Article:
I believe any progress I’ve made with my singing was due in large part to working with great coaches I trusted and also my commitment to my own improvement. Without taking responsibility for my own growth, I don’t know that I would’ve made any real progress as a singer.
I spoke with a friend recently, an incredible musician and producer, who’s had to work with singers who just aren’t ready to be in the studio. I’m talking inexperienced singers who’ve somehow finagled big studios and big budgets and all the bells and whistles with no craft or understanding of how their voice works.
To say he’s been pretty frustrated in these situations would be an understatement. He’s just had to work with it and be super kind to the green artist in these predicaments, because with all that hustle and delusion comes lots of emotions, dreams, and fantasies that could easily spiral out of control, crashing and burning the session. He’s kind of resigned himself to fixing it in post.?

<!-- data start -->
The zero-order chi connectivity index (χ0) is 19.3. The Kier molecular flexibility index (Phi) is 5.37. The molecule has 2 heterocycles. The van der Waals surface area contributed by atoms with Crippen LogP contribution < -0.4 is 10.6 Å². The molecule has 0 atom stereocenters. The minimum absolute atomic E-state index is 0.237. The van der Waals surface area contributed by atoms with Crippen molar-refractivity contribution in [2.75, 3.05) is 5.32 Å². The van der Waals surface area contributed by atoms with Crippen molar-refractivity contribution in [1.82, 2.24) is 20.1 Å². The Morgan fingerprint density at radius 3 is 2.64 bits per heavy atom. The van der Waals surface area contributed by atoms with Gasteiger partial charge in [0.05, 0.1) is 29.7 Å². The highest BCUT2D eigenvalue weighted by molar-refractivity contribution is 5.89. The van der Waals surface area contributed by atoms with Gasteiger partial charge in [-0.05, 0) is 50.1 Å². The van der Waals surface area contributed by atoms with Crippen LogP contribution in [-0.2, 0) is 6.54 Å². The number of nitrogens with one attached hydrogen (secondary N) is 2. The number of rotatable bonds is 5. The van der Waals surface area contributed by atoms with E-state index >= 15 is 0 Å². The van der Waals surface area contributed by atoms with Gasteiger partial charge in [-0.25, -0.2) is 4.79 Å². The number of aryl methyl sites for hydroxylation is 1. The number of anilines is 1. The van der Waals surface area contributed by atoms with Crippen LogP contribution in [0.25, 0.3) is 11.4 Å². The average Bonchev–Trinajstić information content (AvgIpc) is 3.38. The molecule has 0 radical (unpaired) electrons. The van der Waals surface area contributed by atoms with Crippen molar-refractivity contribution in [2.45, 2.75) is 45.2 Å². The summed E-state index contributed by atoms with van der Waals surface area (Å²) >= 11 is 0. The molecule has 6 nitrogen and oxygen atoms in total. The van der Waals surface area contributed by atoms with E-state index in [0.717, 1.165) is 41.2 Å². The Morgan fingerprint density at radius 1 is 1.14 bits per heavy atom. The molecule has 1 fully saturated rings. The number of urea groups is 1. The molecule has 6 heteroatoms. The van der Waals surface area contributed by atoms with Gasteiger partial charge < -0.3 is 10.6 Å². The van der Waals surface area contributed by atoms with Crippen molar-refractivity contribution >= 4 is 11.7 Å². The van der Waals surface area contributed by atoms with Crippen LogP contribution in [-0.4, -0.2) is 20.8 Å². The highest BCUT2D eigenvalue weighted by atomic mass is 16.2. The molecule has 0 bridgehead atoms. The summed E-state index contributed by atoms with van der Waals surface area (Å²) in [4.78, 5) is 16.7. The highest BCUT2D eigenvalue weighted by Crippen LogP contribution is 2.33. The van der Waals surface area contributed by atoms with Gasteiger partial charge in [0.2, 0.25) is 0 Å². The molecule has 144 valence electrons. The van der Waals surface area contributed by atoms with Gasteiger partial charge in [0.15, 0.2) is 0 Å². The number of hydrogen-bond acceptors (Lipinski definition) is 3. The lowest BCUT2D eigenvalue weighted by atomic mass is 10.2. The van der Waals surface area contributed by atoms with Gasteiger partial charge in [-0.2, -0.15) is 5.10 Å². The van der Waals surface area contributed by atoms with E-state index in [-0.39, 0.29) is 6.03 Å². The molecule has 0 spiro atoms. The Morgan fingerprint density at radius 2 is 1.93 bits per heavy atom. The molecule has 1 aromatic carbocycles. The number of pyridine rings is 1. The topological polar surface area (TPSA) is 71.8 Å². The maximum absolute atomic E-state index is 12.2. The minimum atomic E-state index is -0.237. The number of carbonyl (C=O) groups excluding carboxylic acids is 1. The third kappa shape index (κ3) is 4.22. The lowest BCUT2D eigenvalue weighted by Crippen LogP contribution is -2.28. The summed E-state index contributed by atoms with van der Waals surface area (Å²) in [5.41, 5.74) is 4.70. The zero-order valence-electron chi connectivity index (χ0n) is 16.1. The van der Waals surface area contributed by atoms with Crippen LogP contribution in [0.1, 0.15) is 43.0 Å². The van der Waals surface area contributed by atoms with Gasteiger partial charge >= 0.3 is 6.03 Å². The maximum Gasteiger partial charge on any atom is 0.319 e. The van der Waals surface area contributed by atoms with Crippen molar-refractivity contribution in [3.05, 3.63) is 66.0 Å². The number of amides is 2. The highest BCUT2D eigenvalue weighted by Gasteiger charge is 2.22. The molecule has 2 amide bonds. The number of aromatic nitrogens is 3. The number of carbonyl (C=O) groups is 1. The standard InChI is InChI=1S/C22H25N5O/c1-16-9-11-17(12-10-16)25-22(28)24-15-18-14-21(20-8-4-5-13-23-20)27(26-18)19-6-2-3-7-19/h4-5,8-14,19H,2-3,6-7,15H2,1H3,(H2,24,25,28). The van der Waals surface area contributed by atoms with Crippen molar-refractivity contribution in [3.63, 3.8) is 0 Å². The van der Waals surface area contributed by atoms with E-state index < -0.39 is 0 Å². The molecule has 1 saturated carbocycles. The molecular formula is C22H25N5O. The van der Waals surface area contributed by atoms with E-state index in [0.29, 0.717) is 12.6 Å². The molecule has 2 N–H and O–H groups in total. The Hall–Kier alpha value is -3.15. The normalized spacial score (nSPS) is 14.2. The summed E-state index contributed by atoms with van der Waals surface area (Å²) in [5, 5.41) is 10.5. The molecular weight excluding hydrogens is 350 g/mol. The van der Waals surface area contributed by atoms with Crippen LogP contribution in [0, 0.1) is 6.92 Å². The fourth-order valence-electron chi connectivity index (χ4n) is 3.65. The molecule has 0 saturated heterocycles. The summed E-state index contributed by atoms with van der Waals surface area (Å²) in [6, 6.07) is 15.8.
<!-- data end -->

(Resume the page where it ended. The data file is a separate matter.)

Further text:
I have empathy both for my friend, but most especially for that singer who goes into a super pro situation not having done the real work. It’s just a part of their journey. I’ve had to reckon plenty of my own delusions in life, both musical and non-musical. I’ve been lucky enough that most of it has been in private or in the company of supportive friends. ??
I suppose that what anyone who wants to reach a professional level has to deal with that reckoning of talent with a lack of skill. Skill takes time, commitment and honesty. The honesty doesn’t need to be brutal, it just needs to be firmly present.
We had an awesome conversation about how @rohdebeth from @coastmusichermosa helps her students to hone their craft. I love this conversation. ?❤️?
??? Apple - https://apple.co/31SUG5j
??? Android - https://bit.ly/2qLhAih
✍?For show notes visit www.theworkingsingerpodcast.com.